Dino roars are common in my living room, coming out of my toddlers little lungs, at full capacity.
I join in, every time!
I roar with him, and try to imagine the feelings and images he is creating, in his mind as he swirls around my kitchen, into the hallway and down to the living room.
The more I entertain my imagination with him, the more I sink into the moment, and feel true presence.
It is in these times that I think how powerful imagination is to our health, and sense of fulfilment. Presence alone cannot satisfy the true richness that a moment brings, it’s also the simulation of new sensations out of nothing that is remarkable. From nothing your mind can create something.
When I set up a goal for myself, I immediately imagine what it would feel like having completed that goal. I relish in the end product, in the pride of accomplishment, and the idea of what it would be like if a certain outcome came to be.
Imagination is a great tool to envision a path or a dream come to fruition.
But why is it so much easier for children to accept imagination as it comes, without attachment, without wanting and grasping for completion. Childrens imagination is limitless and keeps giving. At what age does this change?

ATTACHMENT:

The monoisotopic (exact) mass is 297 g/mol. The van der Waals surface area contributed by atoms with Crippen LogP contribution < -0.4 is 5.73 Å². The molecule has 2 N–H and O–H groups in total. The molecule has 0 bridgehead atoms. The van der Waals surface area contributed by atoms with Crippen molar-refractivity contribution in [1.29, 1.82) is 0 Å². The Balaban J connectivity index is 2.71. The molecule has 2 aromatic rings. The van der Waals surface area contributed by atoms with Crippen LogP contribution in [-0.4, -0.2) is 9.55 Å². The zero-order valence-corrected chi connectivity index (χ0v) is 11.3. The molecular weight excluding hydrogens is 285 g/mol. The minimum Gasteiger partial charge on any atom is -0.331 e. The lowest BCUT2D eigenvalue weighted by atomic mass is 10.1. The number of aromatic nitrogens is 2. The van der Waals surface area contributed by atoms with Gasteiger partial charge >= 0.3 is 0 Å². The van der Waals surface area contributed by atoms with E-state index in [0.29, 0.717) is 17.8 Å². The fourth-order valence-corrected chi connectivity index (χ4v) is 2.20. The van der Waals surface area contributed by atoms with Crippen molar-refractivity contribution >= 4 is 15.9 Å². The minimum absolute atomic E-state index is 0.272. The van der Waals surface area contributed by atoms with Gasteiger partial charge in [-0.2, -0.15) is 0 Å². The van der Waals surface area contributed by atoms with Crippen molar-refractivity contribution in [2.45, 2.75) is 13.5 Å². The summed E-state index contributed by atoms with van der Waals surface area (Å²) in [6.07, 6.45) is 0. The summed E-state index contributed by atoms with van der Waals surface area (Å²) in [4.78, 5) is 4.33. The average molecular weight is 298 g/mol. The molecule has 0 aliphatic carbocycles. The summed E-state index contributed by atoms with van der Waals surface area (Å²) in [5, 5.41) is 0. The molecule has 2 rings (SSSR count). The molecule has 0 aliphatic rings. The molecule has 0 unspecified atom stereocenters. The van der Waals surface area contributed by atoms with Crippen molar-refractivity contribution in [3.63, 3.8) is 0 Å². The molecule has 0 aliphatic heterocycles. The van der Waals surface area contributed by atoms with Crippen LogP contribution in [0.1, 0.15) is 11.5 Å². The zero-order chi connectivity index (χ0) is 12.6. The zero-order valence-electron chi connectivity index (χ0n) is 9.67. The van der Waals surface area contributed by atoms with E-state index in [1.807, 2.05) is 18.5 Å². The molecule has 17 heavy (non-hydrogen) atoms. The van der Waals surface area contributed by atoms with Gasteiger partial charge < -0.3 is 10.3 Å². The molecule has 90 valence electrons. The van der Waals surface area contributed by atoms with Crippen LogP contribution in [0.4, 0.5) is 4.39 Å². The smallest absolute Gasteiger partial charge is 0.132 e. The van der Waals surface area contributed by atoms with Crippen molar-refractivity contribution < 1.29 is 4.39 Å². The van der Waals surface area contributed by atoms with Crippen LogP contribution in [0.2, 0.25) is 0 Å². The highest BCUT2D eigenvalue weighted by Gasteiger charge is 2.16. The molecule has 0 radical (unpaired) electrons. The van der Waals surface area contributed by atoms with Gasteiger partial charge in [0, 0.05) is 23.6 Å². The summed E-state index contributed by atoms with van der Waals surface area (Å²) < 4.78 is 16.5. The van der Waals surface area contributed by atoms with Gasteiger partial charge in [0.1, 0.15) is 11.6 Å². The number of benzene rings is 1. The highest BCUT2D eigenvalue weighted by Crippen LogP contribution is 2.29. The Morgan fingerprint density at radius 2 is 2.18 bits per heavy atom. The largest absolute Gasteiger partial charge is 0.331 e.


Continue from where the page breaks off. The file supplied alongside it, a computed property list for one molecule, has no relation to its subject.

Over the years, I have come to terms that my dreams and visions are exactly what they are supposed to be. I have imagined my life up with the help of my thoughts and emotions, to create the picture of what my life is today, and it is a magical story, with rich characters and fantastical plot lines. Imagination has never left me, it has just adapted to my adult needs. Children believe in fantastic tales and create amazing stories. I don’t see why imagination should ever be rejected or forgotten about.
It is because of imagination, we have the lives we have.
I still have many opportunities in my life where I use my childlike imagination to see the wonder in people and my life, if I choose to. I think everyone has the opportunity to slay dragons at work, battle storms at home, ride stallions across town to see friends, trap wizards in the grocery store, and run from dinosaurs in the park. The choice is ours.
Don’t forget to dream, and create the story in which you are the hero of your life. Give yourself a moment in the day to put away the “what is” and try on “what could be”. This is important, for keeping yourself flexible, and accepting the most vulnerable part of yourself. The child that you used to be.
Your imagination is your magic.
“Watch with glittering eyes the whole world around you,
because the greatest secrets are always hidden in the most unlikely places.
Those who don’t believe in magic will never find it”
– The Minpins by Roald Dahl